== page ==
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Time to think about options


TexasGuy
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So my build sheet will be due before I know it with a late March production date and starting to seriously look at options and hoping to hear from recent buyers as well as those with more experience in the Oliver.   I am still deciding between Elite or Elite II.  
 

1. Awning - From my understanding the upgrade gets you a wind sensor, remote and canvas material.  The standard awning is still powered and a vinyl top.  Based on my prior rentals I pulled in awning when out for the day and at night so wind sensor is not a big deal for me.  If you did upgrade was the canvas material a better choice ?

2. On the Elite II it looks like you can get a solar option with wet batteries and save about $500 over AGM package. Is the AGM performance worth the difference?  I appreciate you have less maintenance with AGM but is topping off wet cell batteries really that hard?  Right now the lithium jump just isn’t worth it until I get more time in RV.  
 

3. Truma water heater. So 70% of time will just be me and I always take a navy shower in RVs to save on water.  Anyone with standard heater have issues with enough hot water?

4. While composting toilet is interesting not sure I want to take plunge yet. I will ask Oliver but this feels like upgrade that can be done later.   Thoughts?

5. Countertops   That seems like a lot of money to upgrade counters. Anyone with std white have regrets?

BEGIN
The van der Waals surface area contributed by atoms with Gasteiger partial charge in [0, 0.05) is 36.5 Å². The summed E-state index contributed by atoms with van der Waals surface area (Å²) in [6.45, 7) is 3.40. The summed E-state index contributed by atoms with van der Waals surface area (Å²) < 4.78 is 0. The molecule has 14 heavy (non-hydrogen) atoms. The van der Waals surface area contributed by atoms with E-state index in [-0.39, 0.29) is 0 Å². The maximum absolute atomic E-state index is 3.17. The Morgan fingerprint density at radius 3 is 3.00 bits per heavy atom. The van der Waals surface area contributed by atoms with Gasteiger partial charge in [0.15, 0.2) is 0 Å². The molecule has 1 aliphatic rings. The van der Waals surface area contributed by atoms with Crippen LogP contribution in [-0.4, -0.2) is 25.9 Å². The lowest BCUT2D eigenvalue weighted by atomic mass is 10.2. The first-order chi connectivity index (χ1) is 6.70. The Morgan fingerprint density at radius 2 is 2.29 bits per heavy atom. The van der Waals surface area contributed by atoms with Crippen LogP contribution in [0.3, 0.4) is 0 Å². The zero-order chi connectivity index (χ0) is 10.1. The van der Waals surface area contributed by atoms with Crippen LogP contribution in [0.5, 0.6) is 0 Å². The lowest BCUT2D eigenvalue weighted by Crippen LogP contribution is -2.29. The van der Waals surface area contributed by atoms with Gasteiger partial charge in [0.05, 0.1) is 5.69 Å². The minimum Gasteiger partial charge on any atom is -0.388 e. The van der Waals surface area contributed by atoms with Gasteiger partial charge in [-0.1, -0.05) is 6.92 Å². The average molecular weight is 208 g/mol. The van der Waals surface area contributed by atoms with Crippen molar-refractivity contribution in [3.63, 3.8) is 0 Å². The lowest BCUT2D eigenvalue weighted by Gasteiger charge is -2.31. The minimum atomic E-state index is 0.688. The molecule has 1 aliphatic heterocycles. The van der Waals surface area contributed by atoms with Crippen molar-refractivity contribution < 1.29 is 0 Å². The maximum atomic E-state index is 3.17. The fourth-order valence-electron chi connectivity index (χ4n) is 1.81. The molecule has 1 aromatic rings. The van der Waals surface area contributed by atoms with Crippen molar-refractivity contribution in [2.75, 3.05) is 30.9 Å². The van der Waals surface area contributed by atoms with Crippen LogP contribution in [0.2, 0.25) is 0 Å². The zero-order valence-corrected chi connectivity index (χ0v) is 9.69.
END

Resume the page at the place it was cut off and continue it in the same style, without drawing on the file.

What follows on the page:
6.  Wi-Fi/cell boosters- can these be sourced afterwards and not permanently mounted?  With a mobile hotspot device are they even needed?

Any specific options you have found to be must haves.  I’m sure these have all been asked before and sorry to ask again but having in one place to reference is helpful to me  

Thanks!

 

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2021 Legacy Elite II Hull #807 - 2021 F150 w/ 3.5L EB and max tow package 

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Posted (edited)

Some of the answers will actually depend, at least somewhat,  on which model you choose. And, your camping style.

Can't comment on the awning, as we have had two manual Fiamma awnings. First vinyl top lasted almost ten years, with that brand. 

The battery compartment in the Elite is smaller, and tighter to work in than in the Elite II.  I'm a big fan of AGM, for many reasons, but $500 is $500, and would almost pay for two Agm batteries,  later. You're in Texas, so cold weather storage  isn't a huge issue. We started with the included flooded batteries, and upgraded when they died. If you opt for the flooded, do set up a reminder on your phone calendar to check the fluids monthly. Do you get anything else in equipment with the $500 upgrade?